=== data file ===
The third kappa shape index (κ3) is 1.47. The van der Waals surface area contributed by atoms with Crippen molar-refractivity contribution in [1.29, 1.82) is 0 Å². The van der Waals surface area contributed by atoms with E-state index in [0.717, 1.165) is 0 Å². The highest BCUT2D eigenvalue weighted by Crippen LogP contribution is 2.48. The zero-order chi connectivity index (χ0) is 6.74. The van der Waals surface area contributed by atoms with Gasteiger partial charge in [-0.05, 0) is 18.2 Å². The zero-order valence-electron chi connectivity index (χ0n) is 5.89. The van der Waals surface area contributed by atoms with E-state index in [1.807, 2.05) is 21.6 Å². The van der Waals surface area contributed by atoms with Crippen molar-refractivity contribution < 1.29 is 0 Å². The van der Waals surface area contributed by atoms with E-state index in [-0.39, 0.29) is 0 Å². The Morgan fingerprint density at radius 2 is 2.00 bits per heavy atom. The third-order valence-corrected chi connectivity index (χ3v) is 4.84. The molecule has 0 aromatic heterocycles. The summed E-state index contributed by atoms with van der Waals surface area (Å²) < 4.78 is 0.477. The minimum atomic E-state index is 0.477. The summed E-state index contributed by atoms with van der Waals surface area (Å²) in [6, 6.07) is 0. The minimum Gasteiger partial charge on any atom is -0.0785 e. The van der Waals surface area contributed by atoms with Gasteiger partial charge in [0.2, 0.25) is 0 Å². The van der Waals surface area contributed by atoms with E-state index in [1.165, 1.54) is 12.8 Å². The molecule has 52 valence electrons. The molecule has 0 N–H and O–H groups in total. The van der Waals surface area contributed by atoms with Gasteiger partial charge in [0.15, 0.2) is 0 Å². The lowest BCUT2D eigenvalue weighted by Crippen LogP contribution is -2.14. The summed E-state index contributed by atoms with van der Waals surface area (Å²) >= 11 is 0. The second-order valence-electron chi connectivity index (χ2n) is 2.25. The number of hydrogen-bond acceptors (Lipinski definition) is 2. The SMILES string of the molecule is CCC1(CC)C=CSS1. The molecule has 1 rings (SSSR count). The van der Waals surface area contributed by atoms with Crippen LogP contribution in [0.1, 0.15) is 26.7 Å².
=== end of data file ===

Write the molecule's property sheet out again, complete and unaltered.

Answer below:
The third kappa shape index (κ3) is 1.47. The van der Waals surface area contributed by atoms with Crippen molar-refractivity contribution in [1.29, 1.82) is 0 Å². The van der Waals surface area contributed by atoms with E-state index in [0.717, 1.165) is 0 Å². The highest BCUT2D eigenvalue weighted by Crippen LogP contribution is 2.48. The zero-order chi connectivity index (χ0) is 6.74. The van der Waals surface area contributed by atoms with Gasteiger partial charge in [-0.05, 0) is 18.2 Å². The zero-order valence-electron chi connectivity index (χ0n) is 5.89. The van der Waals surface area contributed by atoms with E-state index in [1.807, 2.05) is 21.6 Å². The van der Waals surface area contributed by atoms with Crippen molar-refractivity contribution < 1.29 is 0 Å². The van der Waals surface area contributed by atoms with E-state index in [-0.39, 0.29) is 0 Å². The Morgan fingerprint density at radius 2 is 2.00 bits per heavy atom. The third-order valence-corrected chi connectivity index (χ3v) is 4.84. The molecule has 0 aromatic heterocycles. The summed E-state index contributed by atoms with van der Waals surface area (Å²) < 4.78 is 0.477. The minimum atomic E-state index is 0.477. The summed E-state index contributed by atoms with van der Waals surface area (Å²) in [6, 6.07) is 0. The minimum Gasteiger partial charge on any atom is -0.0785 e. The van der Waals surface area contributed by atoms with Gasteiger partial charge in [0.2, 0.25) is 0 Å². The van der Waals surface area contributed by atoms with E-state index in [1.165, 1.54) is 12.8 Å². The molecule has 52 valence electrons. The molecule has 0 N–H and O–H groups in total. The van der Waals surface area contributed by atoms with Gasteiger partial charge in [0.15, 0.2) is 0 Å². The lowest BCUT2D eigenvalue weighted by Crippen LogP contribution is -2.14. The summed E-state index contributed by atoms with van der Waals surface area (Å²) >= 11 is 0. The second-order valence-electron chi connectivity index (χ2n) is 2.25. The number of hydrogen-bond acceptors (Lipinski definition) is 2. The SMILES string of the molecule is CCC1(CC)C=CSS1. The molecule has 1 rings (SSSR count). The van der Waals surface area contributed by atoms with Crippen LogP contribution in [0.1, 0.15) is 26.7 Å².